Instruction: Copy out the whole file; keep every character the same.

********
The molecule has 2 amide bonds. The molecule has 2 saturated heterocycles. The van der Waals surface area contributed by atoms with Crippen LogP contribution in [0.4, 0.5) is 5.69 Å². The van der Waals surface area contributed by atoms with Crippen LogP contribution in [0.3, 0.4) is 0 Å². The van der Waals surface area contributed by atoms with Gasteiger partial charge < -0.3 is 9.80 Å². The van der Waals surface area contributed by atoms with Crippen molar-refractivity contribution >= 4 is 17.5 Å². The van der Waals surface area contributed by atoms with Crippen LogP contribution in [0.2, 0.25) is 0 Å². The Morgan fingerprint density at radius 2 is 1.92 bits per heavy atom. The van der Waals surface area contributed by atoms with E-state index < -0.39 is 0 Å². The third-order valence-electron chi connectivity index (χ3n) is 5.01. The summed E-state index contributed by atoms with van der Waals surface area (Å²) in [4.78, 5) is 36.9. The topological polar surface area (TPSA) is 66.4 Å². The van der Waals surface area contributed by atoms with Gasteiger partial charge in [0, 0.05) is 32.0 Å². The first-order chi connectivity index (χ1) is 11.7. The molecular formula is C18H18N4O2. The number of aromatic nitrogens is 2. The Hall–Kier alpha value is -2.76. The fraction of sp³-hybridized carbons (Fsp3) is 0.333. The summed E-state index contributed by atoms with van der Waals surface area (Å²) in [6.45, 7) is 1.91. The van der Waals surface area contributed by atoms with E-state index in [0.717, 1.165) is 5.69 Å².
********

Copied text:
The molecule has 2 amide bonds. The molecule has 2 saturated heterocycles. The van der Waals surface area contributed by atoms with Crippen LogP contribution in [0.4, 0.5) is 5.69 Å². The van der Waals surface area contributed by atoms with Crippen LogP contribution in [0.3, 0.4) is 0 Å². The van der Waals surface area contributed by atoms with Gasteiger partial charge < -0.3 is 9.80 Å². The van der Waals surface area contributed by atoms with Crippen molar-refractivity contribution >= 4 is 17.5 Å². The van der Waals surface area contributed by atoms with Crippen LogP contribution in [0.2, 0.25) is 0 Å². The Morgan fingerprint density at radius 2 is 1.92 bits per heavy atom. The van der Waals surface area contributed by atoms with E-state index < -0.39 is 0 Å². The third-order valence-electron chi connectivity index (χ3n) is 5.01. The summed E-state index contributed by atoms with van der Waals surface area (Å²) in [4.78, 5) is 36.9. The topological polar surface area (TPSA) is 66.4 Å². The van der Waals surface area contributed by atoms with Gasteiger partial charge in [0, 0.05) is 32.0 Å². The first-order chi connectivity index (χ1) is 11.7. The molecular formula is C18H18N4O2. The number of aromatic nitrogens is 2. The Hall–Kier alpha value is -2.76. The fraction of sp³-hybridized carbons (Fsp3) is 0.333. The summed E-state index contributed by atoms with van der Waals surface area (Å²) in [6.45, 7) is 1.91. The van der Waals surface area contributed by atoms with E-state index in [0.717, 1.165) is 5.69 Å².